Virtual learning has dominated the minds of educators in Canada all year as the COVID-19 pandemic rattled nearly every community. Parents all over the country have chosen to keep their kids at home, and those that are in school have endured weeks of virtual learning with classroom shutdowns and stay-at-home orders. Families are under incredible amount of stress with everyone at home using the internet, economic uncertainty, and of course some cabin fever with nowhere to go and limited social options. 

In these circumstances, how can we reduce stress and create healthier learning environments for our kids? How do we respond to the excessive screen time and lack of time to play with friends at recess? How do the adults in the home minimize the demands of supporting kids learning online while working full time?

Should you be wondering how you might survive through the next few months working and learning at home you’ve come to the right place. This article explores some of the best ways to create healthy virtual learning environments for our kids, and make life easier for all.

Want to learn all about virtual learning? Check out our blog.

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Virtual Learning Stress

a child learns virtually
Virtual learning can have kids feeling burnout. Source: Pixabay

If you’ve ever felt like you wanted to throw your phone out the window, you’re not alone. Parents and kids alike are completely burned out from looking at screens all day, talking to rows of avatars on screens, and having difficulty looking way. Irritability, lethargy and outbursts are just a few signs that your child has had enough of virtual world, and exhaustion is often normal.

Learning online is more demanding of kids as they must focus more to understand a lesson without the same cues as in-person school. Playing and socializing is completely different without face-to-face interaction, and cyberbullying becomes a risk with so many online. Anxiety may increase for those who fear speaking in front of a large group, and opportunities to work in small groups are not as frequent. Kids who are English language learners and/or have special education needs might also feel stressed trying to make sense of the virtual environment.

Of course, some kids enjoy working online and even thrive more than they would in regular school. Kids that love working with technology, or might be socially anxious, can find the virtual world empowering and love being in the comfort of their home. Every child’s experience will be different - take the time to observe your child and speak to their teacher to figure out whether or not they are adapting.

Other Stressors

In addition to the challenges presented by the virtual learning environment, it’s important to keep in mind the other sources of stress for kids right now. The ongoing situation of the pandemic is perhaps the most glaring: news headlines and social media feeds constantly warn of new variants and provide repeated reminders to stay at home. The pandemic likely also has your kids missing the regular routine of sports, music lessons, clubs, birthday parties, and playdates - they may feel sad about the new “normal” they inhabit, and the lack of variation in routine. Older kids are probably angry that they are missing so many of the coming-of-age rituals like dances, proms, parties and graduation.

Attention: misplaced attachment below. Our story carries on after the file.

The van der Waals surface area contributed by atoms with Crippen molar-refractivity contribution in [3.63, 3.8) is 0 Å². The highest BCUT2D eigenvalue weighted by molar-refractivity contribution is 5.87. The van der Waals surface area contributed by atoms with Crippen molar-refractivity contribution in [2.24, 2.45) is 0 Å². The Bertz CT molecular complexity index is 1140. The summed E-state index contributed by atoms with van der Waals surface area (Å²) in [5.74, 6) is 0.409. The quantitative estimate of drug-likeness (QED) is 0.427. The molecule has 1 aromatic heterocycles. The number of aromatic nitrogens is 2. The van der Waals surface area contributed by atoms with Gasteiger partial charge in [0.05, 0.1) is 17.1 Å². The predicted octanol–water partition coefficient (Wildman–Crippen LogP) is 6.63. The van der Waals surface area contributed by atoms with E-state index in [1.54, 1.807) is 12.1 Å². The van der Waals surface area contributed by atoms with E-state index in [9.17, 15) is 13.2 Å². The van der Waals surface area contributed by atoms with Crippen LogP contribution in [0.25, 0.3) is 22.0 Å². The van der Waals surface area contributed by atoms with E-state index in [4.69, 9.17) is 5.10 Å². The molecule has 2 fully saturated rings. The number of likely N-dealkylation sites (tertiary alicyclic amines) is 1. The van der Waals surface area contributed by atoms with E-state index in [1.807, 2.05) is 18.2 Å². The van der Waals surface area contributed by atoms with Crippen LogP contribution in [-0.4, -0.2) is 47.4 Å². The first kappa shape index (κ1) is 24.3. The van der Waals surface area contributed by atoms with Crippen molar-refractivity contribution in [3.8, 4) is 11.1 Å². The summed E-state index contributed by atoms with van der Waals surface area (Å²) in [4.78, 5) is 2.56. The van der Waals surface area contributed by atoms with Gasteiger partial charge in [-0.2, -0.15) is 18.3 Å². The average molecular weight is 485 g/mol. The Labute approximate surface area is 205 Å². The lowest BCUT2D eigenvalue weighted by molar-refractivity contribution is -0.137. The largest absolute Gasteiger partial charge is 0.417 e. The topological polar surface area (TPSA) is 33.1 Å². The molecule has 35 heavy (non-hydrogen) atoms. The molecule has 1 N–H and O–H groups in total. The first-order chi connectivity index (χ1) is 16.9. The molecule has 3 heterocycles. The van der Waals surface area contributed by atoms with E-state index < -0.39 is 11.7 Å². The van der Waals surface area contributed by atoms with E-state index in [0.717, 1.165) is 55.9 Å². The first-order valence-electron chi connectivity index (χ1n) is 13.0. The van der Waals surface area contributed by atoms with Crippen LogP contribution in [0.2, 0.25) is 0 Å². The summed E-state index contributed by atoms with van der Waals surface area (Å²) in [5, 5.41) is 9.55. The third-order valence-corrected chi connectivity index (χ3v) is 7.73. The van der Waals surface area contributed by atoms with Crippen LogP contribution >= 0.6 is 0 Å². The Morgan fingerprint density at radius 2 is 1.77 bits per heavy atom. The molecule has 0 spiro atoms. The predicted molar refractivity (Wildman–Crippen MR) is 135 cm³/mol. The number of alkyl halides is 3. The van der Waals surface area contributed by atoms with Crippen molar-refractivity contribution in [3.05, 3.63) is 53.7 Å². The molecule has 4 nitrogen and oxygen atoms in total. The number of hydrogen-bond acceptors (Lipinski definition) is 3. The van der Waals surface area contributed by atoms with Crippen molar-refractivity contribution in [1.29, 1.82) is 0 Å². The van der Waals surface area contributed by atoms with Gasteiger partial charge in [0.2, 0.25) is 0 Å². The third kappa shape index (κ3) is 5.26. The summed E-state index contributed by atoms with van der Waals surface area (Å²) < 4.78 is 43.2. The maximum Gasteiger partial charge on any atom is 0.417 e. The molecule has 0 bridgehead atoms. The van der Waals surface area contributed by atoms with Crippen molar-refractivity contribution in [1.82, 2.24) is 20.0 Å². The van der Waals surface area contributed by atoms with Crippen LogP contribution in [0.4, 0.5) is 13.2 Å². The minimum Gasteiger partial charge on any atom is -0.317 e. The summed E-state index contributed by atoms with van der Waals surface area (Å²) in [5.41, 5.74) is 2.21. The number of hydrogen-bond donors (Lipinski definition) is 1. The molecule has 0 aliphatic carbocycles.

Add all these stressors to what is happening with the adults in the household - economic insecurity, the wavering wi-fi that comes with having everyone online at the same time, limited privacy, and the tensions that may arise between so many people spending extra time together - and you have an environment that is toxic to everyone’s mental health.

Do you have a child in your home struggling with learning online? Learn our strategies for helping your kids in virtual school.

Create a Healthy Environment for Virtual Learning

So how do you make sense of the chaos and make your home a place where your kids can thrive? It may take some planning, a bit of elbow grease, and some tough conversations, but you can optimize your space and schedule to create better mental health for everyone in your family. 

Here are 5 ways you can create a healthy virtual learning environment for your entire family.

1. Make Organized Workspaces for your Kids

organized online learning workspace
Create organized workspaces for the virtual learner in your home. Source: Unsplash.

Carve out workspaces in your home that helps your kids to feel organized and intentional in their daily learning. If you have desks in your kids’ bedrooms, clear off the clutter and provide a chair that enables them to sit upright and still stay comfortable. Leave nothing on the desk but pens, stationery, and resources they will need for school. Open windows for natural light, turn on lamps for additional lighting (this will make them look better in their video meet), and make sure they make their beds so they can relax in a tidy space.

Teach your kids how to change their background so they don’t have to worry about what is going on behind them when they are in online school, and respect their privacy if your kids are lucky enough to have an enclosed space. Make sure your kids dress for virtual school as they would if attending class in person - make sure PJs are long gone before class begins.

If you have limited space in your home, take all the materials they need to work and organize them into bins or baskets that can be neatly put aside when school is done. The last thing you want is your kitchen or dining room table to be filled with clutter all the time: you’ll have more sanity when you see a tidy home. Set aside time every day for them to tidy up, and make sure all the clutter and trash is disposed of before they end their day.